Review: UNDRAFTED

Despite the lack of athletic prowess gifted the Slack Jaw Punks writing staff, even the most nerdy among us (Iron Squid by a mile) can not deny the joy of watching a good sports film. Also we can’t deny the appreciation and longing we have to be one of the guys. On the team, ya know. I think every nerd wants that. The D&D crew just doesn’t cut it. While I did play golf in high school (somewhere between Caddyshack and Happy Gilmore), and hung out with mostly jocks (geeks can be popular too) I can’t really relate to the bond built during practices, road trips, victories and defeats or group showers. (The last one I could do without) Despite, that I can and do enjoy films about those special relationships. While Undrafted, probably won’t be mentioned in conversation the same way Slapshot, Major League, or Friday Night Lights are. It’s still a really nice little film.

Written and directed by Jurrasic Park’s Joseph Mazzello, Undrafted is about a summer baseball team called the D-Backs, composed mostly of former Minor League has beens and collegiate players battling it out for a trip to the second round of the playoffs. The game takes place directly after the MLB draft; a draft, which the team’s star player John Mazetti (Aaron Tveit) hoped to be taken. The game already has more weight added to it after the opposing team swaps out all their players with minor league guys.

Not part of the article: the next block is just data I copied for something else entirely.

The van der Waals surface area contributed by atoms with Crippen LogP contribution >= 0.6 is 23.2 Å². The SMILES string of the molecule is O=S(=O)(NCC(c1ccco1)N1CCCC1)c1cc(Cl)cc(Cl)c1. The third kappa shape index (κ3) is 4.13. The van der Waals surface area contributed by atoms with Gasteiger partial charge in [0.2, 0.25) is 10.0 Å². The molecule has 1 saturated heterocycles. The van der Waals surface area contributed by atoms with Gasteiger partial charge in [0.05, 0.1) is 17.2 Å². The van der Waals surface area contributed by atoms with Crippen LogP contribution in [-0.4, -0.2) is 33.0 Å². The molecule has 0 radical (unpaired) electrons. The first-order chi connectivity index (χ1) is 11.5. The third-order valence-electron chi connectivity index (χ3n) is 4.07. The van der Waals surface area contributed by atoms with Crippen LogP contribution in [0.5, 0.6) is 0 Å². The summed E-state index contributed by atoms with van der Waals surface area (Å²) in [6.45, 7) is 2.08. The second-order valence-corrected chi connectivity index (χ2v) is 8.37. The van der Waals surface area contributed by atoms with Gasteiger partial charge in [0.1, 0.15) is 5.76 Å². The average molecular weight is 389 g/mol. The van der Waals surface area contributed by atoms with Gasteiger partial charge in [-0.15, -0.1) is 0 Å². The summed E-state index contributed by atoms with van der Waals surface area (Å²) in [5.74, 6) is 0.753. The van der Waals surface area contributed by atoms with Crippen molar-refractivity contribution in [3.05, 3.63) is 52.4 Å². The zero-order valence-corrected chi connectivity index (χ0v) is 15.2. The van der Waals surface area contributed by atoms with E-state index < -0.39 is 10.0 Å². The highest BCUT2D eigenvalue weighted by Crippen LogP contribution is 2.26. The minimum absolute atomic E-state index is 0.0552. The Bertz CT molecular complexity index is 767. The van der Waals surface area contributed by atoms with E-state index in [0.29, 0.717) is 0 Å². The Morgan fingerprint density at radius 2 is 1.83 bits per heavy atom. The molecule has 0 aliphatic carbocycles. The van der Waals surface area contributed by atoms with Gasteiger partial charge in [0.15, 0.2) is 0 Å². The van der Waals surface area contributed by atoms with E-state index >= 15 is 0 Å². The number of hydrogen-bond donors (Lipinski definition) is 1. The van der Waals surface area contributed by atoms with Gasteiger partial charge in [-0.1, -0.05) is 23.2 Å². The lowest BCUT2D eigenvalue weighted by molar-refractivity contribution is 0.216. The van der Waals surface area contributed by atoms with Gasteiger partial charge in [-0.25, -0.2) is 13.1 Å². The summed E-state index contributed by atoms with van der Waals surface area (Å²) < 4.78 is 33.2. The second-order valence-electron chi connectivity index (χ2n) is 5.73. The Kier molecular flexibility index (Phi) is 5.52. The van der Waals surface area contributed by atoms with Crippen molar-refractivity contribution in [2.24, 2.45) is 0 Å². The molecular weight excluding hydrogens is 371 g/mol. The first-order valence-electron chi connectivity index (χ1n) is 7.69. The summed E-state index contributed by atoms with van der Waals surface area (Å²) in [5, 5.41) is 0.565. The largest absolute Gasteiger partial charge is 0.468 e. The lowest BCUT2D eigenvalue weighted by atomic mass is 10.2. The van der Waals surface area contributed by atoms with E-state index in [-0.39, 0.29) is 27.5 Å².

Undrafted boasts an impressive young cast, besides the Steve McQueen look-a-like Tveit, Mazzello himself, Chace Crawford, Duke Davis Roberts, Matt Bush, Tyler Hoechlin, and Matt Barr are also featured. Veteran funny man James Belushi has a small role as Tveit’s father. Mike and Molly actor Billy Gardell adds some laughs as the game’s umpire.

Mazzello (The Pacific), having based the film on his own brother’s disappoint of not reaching the major leagues, as I said earlier, isn’t perfect. The film jumps in and out of rhythm, almost like he didn’t want to edit anything. Even with that, though, the cast and characters are likable enough to keep you interested. The film is at it’s best during the scenes focusing on the camaraderie or lack of inside the 12 man unit. Some might say the characters are a bit stereotypical, but from my experience of cover sports, (yah this nerd use to do that), and being around athletics, I’d say I’ve met a lot of these guys before.

Undrafted might not have the shelve life of other films in his genre, but like that pitch hanging out on the corner, it’s worth taking a swing at.

Undrafted is out on VOD today.

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